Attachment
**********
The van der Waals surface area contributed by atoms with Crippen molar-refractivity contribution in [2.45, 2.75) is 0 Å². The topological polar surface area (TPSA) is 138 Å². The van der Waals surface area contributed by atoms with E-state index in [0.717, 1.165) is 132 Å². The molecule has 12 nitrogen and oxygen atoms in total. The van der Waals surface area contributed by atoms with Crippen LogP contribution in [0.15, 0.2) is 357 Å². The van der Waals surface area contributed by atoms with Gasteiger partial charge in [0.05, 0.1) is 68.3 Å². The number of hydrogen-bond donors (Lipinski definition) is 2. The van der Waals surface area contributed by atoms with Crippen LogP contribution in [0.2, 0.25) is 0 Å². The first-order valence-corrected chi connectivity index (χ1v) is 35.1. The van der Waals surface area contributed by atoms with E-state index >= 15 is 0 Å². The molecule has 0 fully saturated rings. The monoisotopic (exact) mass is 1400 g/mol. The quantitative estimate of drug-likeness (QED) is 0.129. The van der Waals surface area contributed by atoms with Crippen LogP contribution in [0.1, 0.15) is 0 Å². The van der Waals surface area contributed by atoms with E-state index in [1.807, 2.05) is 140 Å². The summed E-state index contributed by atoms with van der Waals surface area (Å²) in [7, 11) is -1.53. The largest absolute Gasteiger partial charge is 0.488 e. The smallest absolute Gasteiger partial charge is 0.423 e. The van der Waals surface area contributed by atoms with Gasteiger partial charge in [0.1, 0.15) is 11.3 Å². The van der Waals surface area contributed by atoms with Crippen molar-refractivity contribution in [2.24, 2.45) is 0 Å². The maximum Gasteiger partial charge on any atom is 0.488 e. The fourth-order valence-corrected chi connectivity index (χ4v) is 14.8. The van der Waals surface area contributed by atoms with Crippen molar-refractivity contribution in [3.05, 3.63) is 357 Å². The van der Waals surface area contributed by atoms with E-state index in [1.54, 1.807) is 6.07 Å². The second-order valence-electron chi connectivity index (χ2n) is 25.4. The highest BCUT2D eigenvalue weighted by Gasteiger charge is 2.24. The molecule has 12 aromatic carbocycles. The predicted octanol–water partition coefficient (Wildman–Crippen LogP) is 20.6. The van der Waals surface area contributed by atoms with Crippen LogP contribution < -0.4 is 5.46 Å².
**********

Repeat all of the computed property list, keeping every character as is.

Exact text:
The van der Waals surface area contributed by atoms with Crippen molar-refractivity contribution in [2.45, 2.75) is 0 Å². The topological polar surface area (TPSA) is 138 Å². The van der Waals surface area contributed by atoms with E-state index in [0.717, 1.165) is 132 Å². The molecule has 12 nitrogen and oxygen atoms in total. The van der Waals surface area contributed by atoms with Crippen LogP contribution in [0.15, 0.2) is 357 Å². The van der Waals surface area contributed by atoms with Gasteiger partial charge in [0.05, 0.1) is 68.3 Å². The number of hydrogen-bond donors (Lipinski definition) is 2. The van der Waals surface area contributed by atoms with Crippen LogP contribution in [0.2, 0.25) is 0 Å². The first-order valence-corrected chi connectivity index (χ1v) is 35.1. The van der Waals surface area contributed by atoms with E-state index >= 15 is 0 Å². The molecule has 0 fully saturated rings. The monoisotopic (exact) mass is 1400 g/mol. The quantitative estimate of drug-likeness (QED) is 0.129. The van der Waals surface area contributed by atoms with Crippen LogP contribution in [0.1, 0.15) is 0 Å². The van der Waals surface area contributed by atoms with E-state index in [1.807, 2.05) is 140 Å². The summed E-state index contributed by atoms with van der Waals surface area (Å²) in [7, 11) is -1.53. The largest absolute Gasteiger partial charge is 0.488 e. The smallest absolute Gasteiger partial charge is 0.423 e. The van der Waals surface area contributed by atoms with Gasteiger partial charge in [0.1, 0.15) is 11.3 Å². The van der Waals surface area contributed by atoms with Crippen molar-refractivity contribution in [2.24, 2.45) is 0 Å². The maximum Gasteiger partial charge on any atom is 0.488 e. The fourth-order valence-corrected chi connectivity index (χ4v) is 14.8. The van der Waals surface area contributed by atoms with Crippen molar-refractivity contribution in [3.05, 3.63) is 357 Å². The van der Waals surface area contributed by atoms with E-state index in [1.54, 1.807) is 6.07 Å². The second-order valence-electron chi connectivity index (χ2n) is 25.4. The highest BCUT2D eigenvalue weighted by Gasteiger charge is 2.24. The molecule has 12 aromatic carbocycles. The predicted octanol–water partition coefficient (Wildman–Crippen LogP) is 20.6. The van der Waals surface area contributed by atoms with Crippen LogP contribution < -0.4 is 5.46 Å².